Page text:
The version of “Dark Star” (Garcia/Hunter) on Live Dead has been a touchstone for enlightenment, a catalyst for mind expansion, and a host of other exuberant descriptions for a spiritual experience that can’t be adequately described. Tom Constanten (T.C.), the keyboard player at that time and on that album, said that he remembers the series of performances and that they added up to a pretty good run. He didn’t attach as much significance to that particular performance, except that it had been captured well on tape, but nothing he said could diminish the devotion that I still feel when I hear the piece. I remember feeling, telepathically in advance, the improvisational conversations among the players and where they would lead, before actually hearing them. There is a point where the music seems to take you into outer space, beyond even any notions of planets and aliens –and you felt like an anxious tripper at the gates of heaven, tasting the orange bitterness of the Strange Other World in a certain Jerry Garcia guitar solo… and reaching a peak with his finger-picking… There is no doubt that LSD provided a catalyst for this experience, but the music took it from one level, where you were just a puddle of convoluted imagination, to another level altogether. Some say it takes years of study to achieve the same effect. There are Deadheads that have been on the road with the band for years, even decades.
Jerry Garcia, Robert Hunter, and Bob Weir started out playing folk and bluegrass in the Palo Alto area, and hanging out in Kepler’s bookstore in Menlo Park with Bill Kreutzmann, a drummer for a local R&B band. Garcia played in different “jug” bands in the early 1960s and also played traditional bluegrass, having traveled across the country to hear Bill Monroe and gather tapes of performances. Bob Weir was his understudy as a teenager, learning guitar.
Bass player Phil Lesh was classically trained and already writing avant-garde music for symphony orchestras. His meeting with Garcia coincided with the sudden rise of LSD use in the Bay Area, and both hung out with a mixed literary and beat generation crowd in a Stanford haven called Perry Lane, where Ken Kesey, researching his novel One Flew Over the Cuckoo’s Nest at the local VA hospital, dosed everyone with acid chili. Lesh and Garcia would ultimately become close intellectual friends as well as musical conversationalists, bouncing ideas off each other, along with Robert Hunter, who wrote experimental poetry and eventually became the primary lyricist, writing songs with Garcia.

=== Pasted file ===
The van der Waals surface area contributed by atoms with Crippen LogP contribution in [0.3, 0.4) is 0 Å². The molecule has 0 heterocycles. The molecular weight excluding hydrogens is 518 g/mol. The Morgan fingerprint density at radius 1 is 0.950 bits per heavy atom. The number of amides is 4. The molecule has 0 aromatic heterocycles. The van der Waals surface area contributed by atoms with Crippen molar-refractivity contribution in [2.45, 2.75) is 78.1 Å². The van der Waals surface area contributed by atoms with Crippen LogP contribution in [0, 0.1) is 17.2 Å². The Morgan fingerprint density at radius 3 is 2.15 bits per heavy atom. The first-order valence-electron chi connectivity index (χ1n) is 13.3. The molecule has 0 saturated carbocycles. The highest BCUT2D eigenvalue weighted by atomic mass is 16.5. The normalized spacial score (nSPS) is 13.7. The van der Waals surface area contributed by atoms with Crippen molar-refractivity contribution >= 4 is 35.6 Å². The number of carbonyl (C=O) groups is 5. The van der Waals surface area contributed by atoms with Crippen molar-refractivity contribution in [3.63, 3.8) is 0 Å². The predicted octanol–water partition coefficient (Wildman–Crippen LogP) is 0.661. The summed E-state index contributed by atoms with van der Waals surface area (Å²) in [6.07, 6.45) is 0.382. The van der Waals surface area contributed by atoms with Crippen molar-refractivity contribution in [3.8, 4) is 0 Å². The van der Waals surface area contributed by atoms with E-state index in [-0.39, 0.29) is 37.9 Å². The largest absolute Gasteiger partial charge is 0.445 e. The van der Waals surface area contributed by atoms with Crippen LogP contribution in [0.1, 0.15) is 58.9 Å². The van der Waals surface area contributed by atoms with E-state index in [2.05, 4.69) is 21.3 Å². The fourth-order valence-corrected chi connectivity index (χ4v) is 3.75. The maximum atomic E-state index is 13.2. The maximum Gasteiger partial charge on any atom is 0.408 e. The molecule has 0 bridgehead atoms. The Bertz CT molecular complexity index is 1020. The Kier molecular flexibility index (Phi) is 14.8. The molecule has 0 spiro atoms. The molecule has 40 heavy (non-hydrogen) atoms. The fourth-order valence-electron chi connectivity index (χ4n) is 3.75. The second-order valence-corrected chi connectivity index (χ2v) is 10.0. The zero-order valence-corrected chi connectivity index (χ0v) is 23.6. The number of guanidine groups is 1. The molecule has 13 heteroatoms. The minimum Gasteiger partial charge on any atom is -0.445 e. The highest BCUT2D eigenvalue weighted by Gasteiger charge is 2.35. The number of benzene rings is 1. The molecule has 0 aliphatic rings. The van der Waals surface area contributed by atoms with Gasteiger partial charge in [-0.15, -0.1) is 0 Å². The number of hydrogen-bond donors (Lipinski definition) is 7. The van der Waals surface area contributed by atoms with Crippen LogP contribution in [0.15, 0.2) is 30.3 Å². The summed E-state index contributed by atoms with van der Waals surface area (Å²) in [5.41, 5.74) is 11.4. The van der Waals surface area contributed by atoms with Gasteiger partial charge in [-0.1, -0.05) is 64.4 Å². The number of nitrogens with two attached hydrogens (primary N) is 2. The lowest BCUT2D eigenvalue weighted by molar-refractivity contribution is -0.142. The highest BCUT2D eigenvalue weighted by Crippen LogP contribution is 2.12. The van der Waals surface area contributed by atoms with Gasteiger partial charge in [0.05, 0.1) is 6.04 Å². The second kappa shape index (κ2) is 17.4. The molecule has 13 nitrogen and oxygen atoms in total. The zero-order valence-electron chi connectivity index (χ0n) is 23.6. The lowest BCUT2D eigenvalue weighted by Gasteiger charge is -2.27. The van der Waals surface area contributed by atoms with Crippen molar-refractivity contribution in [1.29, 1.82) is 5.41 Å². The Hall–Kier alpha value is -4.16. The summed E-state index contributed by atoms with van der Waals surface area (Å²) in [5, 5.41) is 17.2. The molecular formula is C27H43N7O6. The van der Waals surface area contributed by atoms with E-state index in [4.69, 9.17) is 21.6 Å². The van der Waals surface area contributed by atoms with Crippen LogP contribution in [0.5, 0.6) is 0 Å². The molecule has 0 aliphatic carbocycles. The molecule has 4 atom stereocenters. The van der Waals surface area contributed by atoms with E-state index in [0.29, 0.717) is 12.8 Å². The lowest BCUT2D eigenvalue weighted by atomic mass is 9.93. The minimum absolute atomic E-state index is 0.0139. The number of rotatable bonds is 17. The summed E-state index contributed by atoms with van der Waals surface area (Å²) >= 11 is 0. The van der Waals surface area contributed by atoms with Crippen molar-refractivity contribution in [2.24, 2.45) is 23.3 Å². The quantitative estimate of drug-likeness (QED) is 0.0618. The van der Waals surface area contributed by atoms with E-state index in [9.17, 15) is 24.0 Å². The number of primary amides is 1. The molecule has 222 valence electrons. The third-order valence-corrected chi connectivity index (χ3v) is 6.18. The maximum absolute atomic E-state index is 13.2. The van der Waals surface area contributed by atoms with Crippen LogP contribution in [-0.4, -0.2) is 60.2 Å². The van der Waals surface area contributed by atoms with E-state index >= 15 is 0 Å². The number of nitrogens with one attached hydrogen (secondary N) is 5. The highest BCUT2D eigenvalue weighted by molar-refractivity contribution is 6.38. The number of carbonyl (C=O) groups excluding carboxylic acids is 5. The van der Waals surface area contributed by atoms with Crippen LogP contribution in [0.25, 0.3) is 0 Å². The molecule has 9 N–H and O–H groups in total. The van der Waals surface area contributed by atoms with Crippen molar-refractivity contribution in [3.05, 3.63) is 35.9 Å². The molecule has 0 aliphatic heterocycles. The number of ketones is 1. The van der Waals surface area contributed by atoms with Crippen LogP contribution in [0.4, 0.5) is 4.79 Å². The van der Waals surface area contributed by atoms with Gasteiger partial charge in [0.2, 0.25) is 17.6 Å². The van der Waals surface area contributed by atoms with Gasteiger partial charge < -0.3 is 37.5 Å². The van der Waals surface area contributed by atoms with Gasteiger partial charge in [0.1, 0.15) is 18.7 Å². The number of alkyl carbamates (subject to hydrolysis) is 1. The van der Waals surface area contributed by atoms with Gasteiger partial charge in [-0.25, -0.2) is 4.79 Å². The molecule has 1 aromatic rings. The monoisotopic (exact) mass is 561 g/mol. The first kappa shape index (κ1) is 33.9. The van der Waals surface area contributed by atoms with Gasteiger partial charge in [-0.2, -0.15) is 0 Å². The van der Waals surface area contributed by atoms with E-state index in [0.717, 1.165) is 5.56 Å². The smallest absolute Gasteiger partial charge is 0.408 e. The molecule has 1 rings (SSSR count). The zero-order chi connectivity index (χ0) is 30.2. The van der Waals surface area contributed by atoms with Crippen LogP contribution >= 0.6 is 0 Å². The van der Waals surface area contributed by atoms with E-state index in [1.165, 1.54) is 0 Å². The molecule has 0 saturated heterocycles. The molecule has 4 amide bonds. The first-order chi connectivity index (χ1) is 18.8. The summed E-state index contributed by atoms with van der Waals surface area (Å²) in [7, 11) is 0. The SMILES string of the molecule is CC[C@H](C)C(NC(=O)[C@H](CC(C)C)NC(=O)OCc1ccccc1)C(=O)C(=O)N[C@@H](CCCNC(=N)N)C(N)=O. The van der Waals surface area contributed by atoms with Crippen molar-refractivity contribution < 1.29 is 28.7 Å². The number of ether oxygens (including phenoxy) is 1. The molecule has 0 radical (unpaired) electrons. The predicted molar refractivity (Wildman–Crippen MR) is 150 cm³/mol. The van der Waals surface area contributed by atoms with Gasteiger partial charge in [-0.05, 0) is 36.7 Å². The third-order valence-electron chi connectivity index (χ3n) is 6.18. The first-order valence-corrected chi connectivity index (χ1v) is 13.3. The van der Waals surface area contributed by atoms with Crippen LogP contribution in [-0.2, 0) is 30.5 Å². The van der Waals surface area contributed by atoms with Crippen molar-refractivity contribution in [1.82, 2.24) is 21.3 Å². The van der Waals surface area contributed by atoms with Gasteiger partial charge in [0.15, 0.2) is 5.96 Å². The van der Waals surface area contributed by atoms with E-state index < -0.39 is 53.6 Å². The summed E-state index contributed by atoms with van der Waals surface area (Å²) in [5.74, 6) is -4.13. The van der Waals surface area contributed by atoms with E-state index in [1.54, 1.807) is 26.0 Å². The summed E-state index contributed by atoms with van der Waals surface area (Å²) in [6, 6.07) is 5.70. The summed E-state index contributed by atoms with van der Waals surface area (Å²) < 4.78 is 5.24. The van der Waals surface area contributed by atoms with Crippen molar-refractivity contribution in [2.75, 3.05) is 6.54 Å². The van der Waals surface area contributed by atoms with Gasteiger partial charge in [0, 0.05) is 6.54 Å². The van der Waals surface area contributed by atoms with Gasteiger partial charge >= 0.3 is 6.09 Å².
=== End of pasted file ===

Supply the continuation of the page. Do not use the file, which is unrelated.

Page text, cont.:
Organist Ron McKernan, a.k.a. Pigpen, had sung the blues and played blues harmonica for years before Garcia decided to team up with him and Bill to form a band, inviting Weir in and eventually recruiting Lesh. Of all the members of the band at that time, which was named the Warlocks, Pigpen was the most out-front vocalist and showman, leading the band through uptempo blues and R&B cover songs, and frequently closing down the show with trademark romps such as “Lovelight”, “Midnight Hour”, and “Hard to Handle”.
“The Grateful Dead really owes most of its interest to serendipity — just the fact that everyone in the band is very different and has very different musical backgrounds.” [Jerry Garcia, quoted in a 1987 interview by Steve Benes.]
The musical melting pot that was the Warlocks played up and down the Peninsula south of S.F. and became the main attraction in a series of Acid Tests put on by Kesey and the Merry Pranksters, featuring Neal Cassady. The Acid Tests evolved into the Trips Festival, and the Warlocks changed their name to the Grateful Dead.
As they honed their chops playing R&B cover tunes and old-timey jug band and folk songs bracketing wild jazz-inspired improvisational excursions involving feedback and heavy air, the Haight-Ashbury grew around them as a community of like-minded freaks. Mickey Hart saw the band at the Straight Theater on Haight Street, sat in on drums, and joined the band that very night. Hart had studied drumming and had been a champion of marching-band drumming before discovering LSD and world music at around the same time. Lesh introduced him to the music of Ravi Shankar’s tabla partner, Ustad Allarakha, and Hart took lessons from him, bringing a sense of Indian timelessness to the Dead’s sound. Eventually Tom Constanten (T.C.), a keyboardist with classical training and compositional talent and a musical cohort of Lesh, would join them to round out the sound.
The Dead at the time of Anthem of the Sun and Live Dead was somewhat bipolar, mixing esoteric jazz-inspired improvisational runs with solid but spaced-out R&B dance music. According to Dennis McNally:
In effect, it was two bands. There was the elite jazz fusion ensemble that could play “Dark Star” for half an hour with hardly a vocal, bouncing off planets in space, dodging or causing cosmic storms in the heavenly spheres of “St. Stephen,” going back out past Pluto for a lengthy foray into eleven-beat vibrations in “The Eleven,” then gracefully bringing the gleaming titanium spaceship in for a landing. And out of the hatch would step Mr. Funk himself, Pigpen… This era of Grateful Dead music was at a profound peak in its evolution in part because Pigpen could close a show like nobody’s business.
At the close of the Sixties, the Dead expanded their repertoire with more lyrical songs, with Robert Hunter playing a more important role developing a lyrical voice for the Dead. Many of the narrators in Hunter’s lyrics suited Garcia’s voice perfectly, and represented a kind of Everyman, or as McNally described it, “the fundamental Grateful Dead character, a workingman, an underdog without pretense or slickness, part of the old gritty America.” The songs frequently used card games as metaphors and gambling as an allegorical depiction of survival in our culture and times. It was a long strange trip, on a road for wandering souls, where bandits might steal your face right off your head, where the wolf, “600 pounds of sin” is leaning at your window, and all you can do is invite him in. But there was always a code of ethics expressed in the songs, a spirituality you could “believe if you need it, if you don’t just pass it on,” a lifestyle that helps you survive in a place where “one man gathers what another man spills.”